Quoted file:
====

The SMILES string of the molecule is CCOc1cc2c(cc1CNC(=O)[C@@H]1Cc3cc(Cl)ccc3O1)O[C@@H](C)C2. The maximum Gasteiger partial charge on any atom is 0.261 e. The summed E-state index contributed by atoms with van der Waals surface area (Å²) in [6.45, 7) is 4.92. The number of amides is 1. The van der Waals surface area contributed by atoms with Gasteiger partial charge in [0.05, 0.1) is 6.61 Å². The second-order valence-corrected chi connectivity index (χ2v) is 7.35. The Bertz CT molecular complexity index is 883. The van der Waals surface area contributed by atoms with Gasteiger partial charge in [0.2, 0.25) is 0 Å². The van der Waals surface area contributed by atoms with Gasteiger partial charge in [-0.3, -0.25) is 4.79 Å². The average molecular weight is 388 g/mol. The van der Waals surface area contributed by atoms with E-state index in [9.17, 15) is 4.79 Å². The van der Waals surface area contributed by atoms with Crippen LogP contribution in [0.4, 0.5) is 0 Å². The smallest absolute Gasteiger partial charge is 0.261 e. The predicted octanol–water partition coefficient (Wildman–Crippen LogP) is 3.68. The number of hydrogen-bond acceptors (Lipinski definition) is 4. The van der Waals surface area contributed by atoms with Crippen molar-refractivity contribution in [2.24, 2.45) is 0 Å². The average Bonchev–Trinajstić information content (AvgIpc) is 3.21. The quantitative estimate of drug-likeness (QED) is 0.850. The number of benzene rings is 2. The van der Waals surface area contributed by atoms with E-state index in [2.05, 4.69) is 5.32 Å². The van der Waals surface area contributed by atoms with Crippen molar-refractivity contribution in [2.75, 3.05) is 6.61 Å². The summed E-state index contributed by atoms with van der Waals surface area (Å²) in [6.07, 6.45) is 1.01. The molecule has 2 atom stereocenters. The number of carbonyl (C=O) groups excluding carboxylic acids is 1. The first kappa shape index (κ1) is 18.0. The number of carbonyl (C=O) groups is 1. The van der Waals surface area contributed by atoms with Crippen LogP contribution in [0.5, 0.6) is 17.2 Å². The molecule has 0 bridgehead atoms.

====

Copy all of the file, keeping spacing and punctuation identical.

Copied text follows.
The SMILES string of the molecule is CCOc1cc2c(cc1CNC(=O)[C@@H]1Cc3cc(Cl)ccc3O1)O[C@@H](C)C2. The maximum Gasteiger partial charge on any atom is 0.261 e. The summed E-state index contributed by atoms with van der Waals surface area (Å²) in [6.45, 7) is 4.92. The number of amides is 1. The van der Waals surface area contributed by atoms with Gasteiger partial charge in [0.05, 0.1) is 6.61 Å². The second-order valence-corrected chi connectivity index (χ2v) is 7.35. The Bertz CT molecular complexity index is 883. The van der Waals surface area contributed by atoms with Gasteiger partial charge in [0.2, 0.25) is 0 Å². The van der Waals surface area contributed by atoms with Gasteiger partial charge in [-0.3, -0.25) is 4.79 Å². The average molecular weight is 388 g/mol. The van der Waals surface area contributed by atoms with E-state index in [9.17, 15) is 4.79 Å². The van der Waals surface area contributed by atoms with Crippen LogP contribution in [0.4, 0.5) is 0 Å². The smallest absolute Gasteiger partial charge is 0.261 e. The predicted octanol–water partition coefficient (Wildman–Crippen LogP) is 3.68. The number of hydrogen-bond acceptors (Lipinski definition) is 4. The van der Waals surface area contributed by atoms with Crippen molar-refractivity contribution in [2.24, 2.45) is 0 Å². The average Bonchev–Trinajstić information content (AvgIpc) is 3.21. The quantitative estimate of drug-likeness (QED) is 0.850. The number of benzene rings is 2. The van der Waals surface area contributed by atoms with E-state index in [2.05, 4.69) is 5.32 Å². The van der Waals surface area contributed by atoms with Crippen molar-refractivity contribution in [2.75, 3.05) is 6.61 Å². The summed E-state index contributed by atoms with van der Waals surface area (Å²) in [6.07, 6.45) is 1.01. The molecule has 2 atom stereocenters. The number of carbonyl (C=O) groups excluding carboxylic acids is 1. The first kappa shape index (κ1) is 18.0. The number of carbonyl (C=O) groups is 1. The van der Waals surface area contributed by atoms with Crippen LogP contribution in [0.5, 0.6) is 17.2 Å². The molecule has 0 bridgehead atoms.